They used to work at Yandex, you know, so, so yeah, so for this company, we definitely were very, you know, very strategic about where we place staff, so that we'd have folks on the ground that spoke the language, understood how things work, but we're also capable of being part of a global organization.

So it's interesting, because you mentioned a bunch of countries and the pairings.

You also mentioned that there's a fair amount of restriction in China, but you didn't mention China as a place to put people.

Is there any reason for that at this point? Is it just too early?

Or you're going to do that from Singapore? You know, we had some staff in Hong Kong, actually.

But it seems that most people want to do business right now in Singapore, across Asia.

So we actually have a partnership in China that we're going to be announcing shortly, where, you know, we're going to be working with one of the key hosting providers in the PRC.

You know, the data regulations there, you know, are pretty stringent.

And so our approach is rather than us hosting the data, and getting an ICP license and all of that, the hosting provider will let the customer, the end customer, who's already operating in China, right, you're a pharmaceutical company, you're selling drugs, you're a car manufacturer, so they already have every other license, they rent the servers, we manage the interface from our hosting partner, we manage the interface from Salesforce or ServiceNow, you know, workday through to their facility, you know, so then we're not actually owning the infrastructure.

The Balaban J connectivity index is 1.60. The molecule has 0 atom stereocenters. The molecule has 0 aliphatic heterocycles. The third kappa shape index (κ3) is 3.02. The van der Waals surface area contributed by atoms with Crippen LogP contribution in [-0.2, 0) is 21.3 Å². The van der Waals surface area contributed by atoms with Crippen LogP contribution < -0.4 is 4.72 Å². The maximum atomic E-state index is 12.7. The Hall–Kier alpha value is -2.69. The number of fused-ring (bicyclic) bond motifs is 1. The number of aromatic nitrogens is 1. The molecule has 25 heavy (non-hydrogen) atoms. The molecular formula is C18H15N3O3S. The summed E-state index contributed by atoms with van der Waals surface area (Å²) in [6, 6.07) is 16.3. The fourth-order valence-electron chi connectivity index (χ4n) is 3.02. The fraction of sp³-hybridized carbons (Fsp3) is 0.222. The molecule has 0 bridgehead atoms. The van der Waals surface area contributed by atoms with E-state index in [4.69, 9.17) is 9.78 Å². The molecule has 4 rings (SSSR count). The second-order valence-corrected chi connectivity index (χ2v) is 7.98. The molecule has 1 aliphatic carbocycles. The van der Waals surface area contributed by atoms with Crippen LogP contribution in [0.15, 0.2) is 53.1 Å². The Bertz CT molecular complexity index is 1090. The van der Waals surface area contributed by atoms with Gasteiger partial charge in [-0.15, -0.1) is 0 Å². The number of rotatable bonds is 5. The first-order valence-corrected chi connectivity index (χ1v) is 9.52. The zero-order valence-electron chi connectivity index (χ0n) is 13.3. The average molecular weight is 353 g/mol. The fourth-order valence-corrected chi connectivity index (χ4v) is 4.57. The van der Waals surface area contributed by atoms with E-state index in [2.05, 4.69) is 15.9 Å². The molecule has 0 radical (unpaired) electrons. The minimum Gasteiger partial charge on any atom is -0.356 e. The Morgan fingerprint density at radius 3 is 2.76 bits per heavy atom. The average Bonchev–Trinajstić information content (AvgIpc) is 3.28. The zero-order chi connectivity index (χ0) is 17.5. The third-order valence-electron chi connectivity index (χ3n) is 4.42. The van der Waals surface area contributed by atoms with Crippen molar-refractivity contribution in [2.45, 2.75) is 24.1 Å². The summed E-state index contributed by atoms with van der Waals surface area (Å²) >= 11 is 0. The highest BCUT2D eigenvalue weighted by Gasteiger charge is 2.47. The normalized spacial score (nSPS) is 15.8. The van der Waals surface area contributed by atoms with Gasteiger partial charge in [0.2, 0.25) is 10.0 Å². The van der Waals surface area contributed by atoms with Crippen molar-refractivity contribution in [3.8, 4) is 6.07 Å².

So part of this is learning how each market works.

And originally, for China, we were going to hire new staff, get our own servers, all of that stuff.

And we realized, you know, for that market, it's just not realistic, you have to work with a local provider, and then add value on top of that.

So it's interesting, because this is all so timely, right, regulations are going up, and you've clearly seen this something else that's, you know, everybody talks about right now that's timely is COVID.

So has COVID affected your business at all, one way or the other either, you know, obviously, some of us, you know, we're in security, it's probably made it even more relevant.

Obviously, if you're an airline, it's made it tougher.

Has this affected in country at all? What's interesting, because we are a global company.

So we were able to see this coming.

So for example, I was in Singapore for a week of January when COVID hit in Sentosa, a hotel down the street, you know, and every day, we saw more and more masks.

And by the time we were at Shandy getting out, everybody had one but us. It's funny, you know, my coworker had given me them, and I'd left them on the hotel room desk.

We're like, oh, we messed up, you know. So we saw the softness hit Asia quick, you know, then we saw it hit Europe, then we saw it hit the US, you know, and definitely there was like an oh, crap moment.

But what emerged very, very quickly, and you know, we operate in all over the world, is the days of if you were a financial institution, being able to say, come on down to the branch, we're over.